By Mumtaz Moosa Saley
Mohammed has thus far managed all his fast, subhanAllah. Between school, madrassa and extras classes his days are so long. I suggested he fast a day and skip the next but he retorted that in Ramdhaan rewards and sins are amplified by ten and that if he didn’t begin now, how would he obey Allah’s laws when he was older.
I really feel for him. His days start early and he doesn’t have the privilege of going back to bed as we pray Fajr salaah as a family. Growing up, we were allowed to climb back into bed after suhoor, for a short snooze before our days started.
Mohammed is our true inspiration especially now that he knows the importance of salaah. He tries his utmost best to pray every prayer on time and if he can’t make it to the masjid, he will pray at home and ensure that we did too. A nine-year-old who reminds his parents to pray!, I let that sink in for a moment and I realise just how far we have ventured off the path of Allah, doing the bare minimum of our religious duty. I felt ashamed of myself.
I fetched Mohammed from school and noticed that his mood was sour, he was physically as well mentally tired, but he did not complain.
“Mohammed maybe skip madrassa today” I suggest. He shakes his head and in a no-nonsense tone asks me why I hadn’t stopped him from going to school instead. Was madrassa not as important to be a Muslim? Wow, he never fails to amaze me and to make me realise the important things I often miss.
We’re not all perfect parents but it is okay to be reminded that we need to listen carefully to our children.
On reaching home, Mohammed gets ready for madrassa while Amina begs him to play with her. He spends some time teasing her and making her laugh before he sits down to revise his sabak as she mimics his every word. My heart is warmed watching my children.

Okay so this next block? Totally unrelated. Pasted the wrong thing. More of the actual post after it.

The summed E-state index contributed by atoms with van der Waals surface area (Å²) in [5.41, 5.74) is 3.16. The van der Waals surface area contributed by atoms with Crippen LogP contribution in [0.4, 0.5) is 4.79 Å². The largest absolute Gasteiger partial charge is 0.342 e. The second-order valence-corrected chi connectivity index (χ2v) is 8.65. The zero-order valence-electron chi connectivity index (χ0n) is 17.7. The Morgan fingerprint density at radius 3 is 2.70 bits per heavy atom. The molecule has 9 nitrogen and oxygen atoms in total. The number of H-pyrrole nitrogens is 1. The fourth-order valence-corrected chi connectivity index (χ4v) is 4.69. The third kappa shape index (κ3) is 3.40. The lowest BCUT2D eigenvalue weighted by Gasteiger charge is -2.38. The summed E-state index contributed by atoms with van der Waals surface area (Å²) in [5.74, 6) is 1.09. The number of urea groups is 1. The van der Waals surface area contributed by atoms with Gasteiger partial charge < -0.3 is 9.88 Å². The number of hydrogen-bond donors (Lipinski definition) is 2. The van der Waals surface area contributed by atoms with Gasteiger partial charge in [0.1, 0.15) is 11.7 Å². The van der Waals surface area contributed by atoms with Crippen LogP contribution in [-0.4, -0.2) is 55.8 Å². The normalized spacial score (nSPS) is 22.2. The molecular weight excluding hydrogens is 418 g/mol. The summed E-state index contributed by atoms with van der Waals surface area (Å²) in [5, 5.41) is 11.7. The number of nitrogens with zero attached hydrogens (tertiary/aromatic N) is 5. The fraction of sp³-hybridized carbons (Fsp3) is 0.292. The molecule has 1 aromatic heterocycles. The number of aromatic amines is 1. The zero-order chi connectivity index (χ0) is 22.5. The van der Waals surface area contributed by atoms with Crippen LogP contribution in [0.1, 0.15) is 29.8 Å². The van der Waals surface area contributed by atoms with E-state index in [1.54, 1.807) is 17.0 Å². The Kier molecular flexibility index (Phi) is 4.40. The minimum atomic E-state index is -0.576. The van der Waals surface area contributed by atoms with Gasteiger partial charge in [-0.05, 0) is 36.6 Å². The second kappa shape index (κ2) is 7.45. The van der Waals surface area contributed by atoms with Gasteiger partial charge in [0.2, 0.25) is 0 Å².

I make a note in my journal – spending time with our children is important but to instil in them the wonderful teaching of Islam can only be done if we lead by example. We’re not sinless but I vow to take a little more time in my day to stop and take a moment with my kids and teach them something new, to teach them to say Alhamdulillah for the clouds they wonder about or for the small treats they receive; I’ll take time out to talk to them more because as they grow their minds become more and more curious. Nurturing and providing them with the love and care now will ensure that they become flag bearers of Islam.
Time flies as I complete my chores, school rounds and get Amina her bubbles at the mall. In between, I ensure that I make time for my daily prayers and spend some time memorising Qur’an.
I even manage to find a few moments to teach Amina a surah. Well, a child’s first madrassa should be their home.
Today I have realised the true meaning of Al-Quddus, the pure one
True contentment is with Allah – attaining His pleasure comes from the simple act of teaching and nurturing our children. Showing love and respect to them instils in them the ability to love and respect each other and highlights the love and mercy Allah has for His children.
Children imitate their parents and we need to make certain that our children are taught that contentment is found in seeking Allah’s pleasure by obeying Him.